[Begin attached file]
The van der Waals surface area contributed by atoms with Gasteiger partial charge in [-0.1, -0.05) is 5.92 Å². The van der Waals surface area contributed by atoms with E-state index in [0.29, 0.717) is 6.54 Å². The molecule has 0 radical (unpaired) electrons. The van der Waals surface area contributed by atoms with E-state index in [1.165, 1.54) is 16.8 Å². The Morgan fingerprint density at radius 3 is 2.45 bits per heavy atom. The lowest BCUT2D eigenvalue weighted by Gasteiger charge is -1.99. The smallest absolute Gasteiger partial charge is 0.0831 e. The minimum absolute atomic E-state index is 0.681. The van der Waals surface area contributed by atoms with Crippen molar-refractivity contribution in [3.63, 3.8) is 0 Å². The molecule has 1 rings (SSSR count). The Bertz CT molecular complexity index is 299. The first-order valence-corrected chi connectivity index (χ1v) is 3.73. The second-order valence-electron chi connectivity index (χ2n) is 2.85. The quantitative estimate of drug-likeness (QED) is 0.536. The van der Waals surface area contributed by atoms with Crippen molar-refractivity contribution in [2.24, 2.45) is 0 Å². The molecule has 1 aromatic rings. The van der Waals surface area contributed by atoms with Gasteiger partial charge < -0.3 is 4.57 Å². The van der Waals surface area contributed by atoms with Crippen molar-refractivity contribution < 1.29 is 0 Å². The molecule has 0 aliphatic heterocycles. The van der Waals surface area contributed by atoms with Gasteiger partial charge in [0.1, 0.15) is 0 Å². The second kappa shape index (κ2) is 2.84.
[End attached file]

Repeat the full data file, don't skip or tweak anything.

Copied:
The van der Waals surface area contributed by atoms with Gasteiger partial charge in [-0.1, -0.05) is 5.92 Å². The van der Waals surface area contributed by atoms with E-state index in [0.29, 0.717) is 6.54 Å². The molecule has 0 radical (unpaired) electrons. The van der Waals surface area contributed by atoms with E-state index in [1.165, 1.54) is 16.8 Å². The Morgan fingerprint density at radius 3 is 2.45 bits per heavy atom. The lowest BCUT2D eigenvalue weighted by Gasteiger charge is -1.99. The smallest absolute Gasteiger partial charge is 0.0831 e. The minimum absolute atomic E-state index is 0.681. The van der Waals surface area contributed by atoms with Crippen molar-refractivity contribution in [3.63, 3.8) is 0 Å². The molecule has 1 rings (SSSR count). The Bertz CT molecular complexity index is 299. The first-order valence-corrected chi connectivity index (χ1v) is 3.73. The second-order valence-electron chi connectivity index (χ2n) is 2.85. The quantitative estimate of drug-likeness (QED) is 0.536. The van der Waals surface area contributed by atoms with Crippen molar-refractivity contribution in [2.24, 2.45) is 0 Å². The molecule has 1 aromatic rings. The van der Waals surface area contributed by atoms with Gasteiger partial charge < -0.3 is 4.57 Å². The van der Waals surface area contributed by atoms with Crippen molar-refractivity contribution < 1.29 is 0 Å². The molecule has 0 aliphatic heterocycles. The van der Waals surface area contributed by atoms with Gasteiger partial charge in [0.1, 0.15) is 0 Å². The second kappa shape index (κ2) is 2.84.